arly in Brian Yuzna's Faust: Love of the Damned, a
doctor experimenting in what she calls "music therapy" to cure
psychotic patients goes into the room of one of her patients, a mass murderer
who she has only met a few minutes ago, and hands him a pen with which to write
with. Now take into account that the patient has slaughtered and sliced about 30
people just a few hours ago and is clearly insane because he's in a
straightjacket. The doctor, in her infinite wisdom, enters the
psychopath's cell even as the psychopath is writing on the wall with his own
blood and is unrestrained.
In another scene, when our fair doctor
goes to a café filled with people, she discovers that two thugs with pentagram
tattoos on their arms are after her -- what does she do? Why, she does what all
bright and educated doctors do: she flees the brightly lit and populated café
in favor of the dark alley next door! If those two little scenarios don't get
you pumped to see Faust in its entire brainless splendor, than you don't
have a sense of humor. Either that, or you have taste, which would mean you
would skip this film.
Faust is based on an underground comic book of the
same name written and illustrated by David Quinn and Tim Vigil, respectively.
The comic book had its lyrical side, and sometimes the pages actually sounded
poetic. That is, of course, if you don't consider the entire concept of a
painter who sells his soul to a Devil-like character called M, and in return
gets a pair of shiny metal cuffs that can produce two thong-like pig-stickers,
er, blades, to be a little silly.
That seems to be the entire basis for the
comic book, although it didn't seem to matter since the comic series (a
mini-series) involved a series of bloody encounters between John Jaspers (later
renamed Faust) as he takes on the cops, M's minions, and anyone else who gets in
the way of his pig stickers, er, blades. The comic book was in black and white,
and this seemed appropriate for the blood-drenched pages and poetic thoughts of
Faust. The movie adaptation, on the other hand, is nothing more than an excuse
to see how much carnage you can put on screen and still keep within a million
The star of Faust is Mark Frost, an actor who looks
like a permanently-constipated Jim Carrey -- how else can you explain the
"Oh my God I can't believe this is happening" expression with the
wide-open mouth and the "Oh my God I can't believe this is happening"
expression with the droopy face. Mark Frost has as much range as that turkey
about to be someone's Thanksgiving dinner. The man is simply an embarrassment to
the acting profession. Of course he's in good company, since no one in Faust
seems to be able to act. Or speak their English dialogue, for that matter, as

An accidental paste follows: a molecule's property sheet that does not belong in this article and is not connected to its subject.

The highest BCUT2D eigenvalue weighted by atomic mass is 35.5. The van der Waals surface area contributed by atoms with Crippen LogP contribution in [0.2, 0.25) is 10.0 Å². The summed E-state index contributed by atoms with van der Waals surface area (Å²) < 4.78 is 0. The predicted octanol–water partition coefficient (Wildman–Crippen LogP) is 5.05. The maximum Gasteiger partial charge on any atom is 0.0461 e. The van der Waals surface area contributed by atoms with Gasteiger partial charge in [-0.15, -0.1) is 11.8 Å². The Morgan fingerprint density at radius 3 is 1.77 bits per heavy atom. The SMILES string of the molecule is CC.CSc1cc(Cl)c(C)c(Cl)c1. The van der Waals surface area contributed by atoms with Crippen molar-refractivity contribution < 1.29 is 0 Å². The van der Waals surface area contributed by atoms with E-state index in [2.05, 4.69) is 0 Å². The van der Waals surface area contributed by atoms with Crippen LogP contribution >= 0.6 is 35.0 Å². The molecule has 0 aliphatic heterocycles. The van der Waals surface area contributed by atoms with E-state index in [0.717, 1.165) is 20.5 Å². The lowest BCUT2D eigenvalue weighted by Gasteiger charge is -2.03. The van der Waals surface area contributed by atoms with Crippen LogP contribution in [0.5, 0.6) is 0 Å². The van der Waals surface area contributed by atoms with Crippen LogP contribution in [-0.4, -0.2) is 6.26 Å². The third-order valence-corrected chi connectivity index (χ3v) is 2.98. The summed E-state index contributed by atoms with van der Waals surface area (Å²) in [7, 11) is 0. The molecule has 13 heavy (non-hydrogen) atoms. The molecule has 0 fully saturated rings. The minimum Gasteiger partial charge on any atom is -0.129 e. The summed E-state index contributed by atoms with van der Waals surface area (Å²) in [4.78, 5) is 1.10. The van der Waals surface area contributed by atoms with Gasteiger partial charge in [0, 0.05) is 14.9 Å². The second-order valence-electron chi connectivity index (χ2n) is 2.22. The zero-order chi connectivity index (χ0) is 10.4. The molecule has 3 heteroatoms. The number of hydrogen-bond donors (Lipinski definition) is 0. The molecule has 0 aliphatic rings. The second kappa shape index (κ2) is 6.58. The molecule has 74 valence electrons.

more than half of the cast have their English dialogues dubbed over.
I'm not sure if any of the cast is American. Isabel Brook (the not-so-smart
Doctor Jade de Camp) has a British accent that gets mixed in with her attempt at
an American accent. The rest of the cast must not have even tried an American
accent, since their dubbed over voice was obviously not their own. (How do I
know? Well for one the mouth movements and dialogue doesn't match!) Although
Andrew Divoff (M) seems to be the only undubbed voice along with Brook.
Bad acting aside, Faust suffers from a lack of
respect for good, competent storytelling. The movie takes place over the course
of a night (or so it seems) but looks disjointed, as if it's taking place over a
couple of weeks, or days at the least. And yet, in that one night, Jade becomes
obsessed and falls head-over-heels in love with Jaspers, who responds in kind.
Gee, what kind of love pills are these two downing? Director Brian Yuzna's
obsession with repetitive and disgusting gore doesn't help the film.
mistakes for a good story is a series of scenes where Faust shoves his pig
stickers into a person's stomach and the blades exit their backs. That, and
Faust slicing off people's hands. I must have counted at least a dozen times
when Faust slices off someone's hand at the wrist. Save much on special effects,
Brian? How about creativity?
Films like Faust are low budget, and this explains
why it was shot in Spain, which I think is supposed to represent New York. (The
comic book takes place in New York.) Foreign locations, of course, cost less
because the crew labor is cheaper than the unionized crew in the States. For
about half of the movie I was wondering where the movie was shot, which helped
me to keep my mind off the miserable experience of having to sit through the
Ironically, the main character in Faust makes a pact
with the Devil to get his revenge -- I only wish getting back the hour and a
half I wasted on this movie was so easy.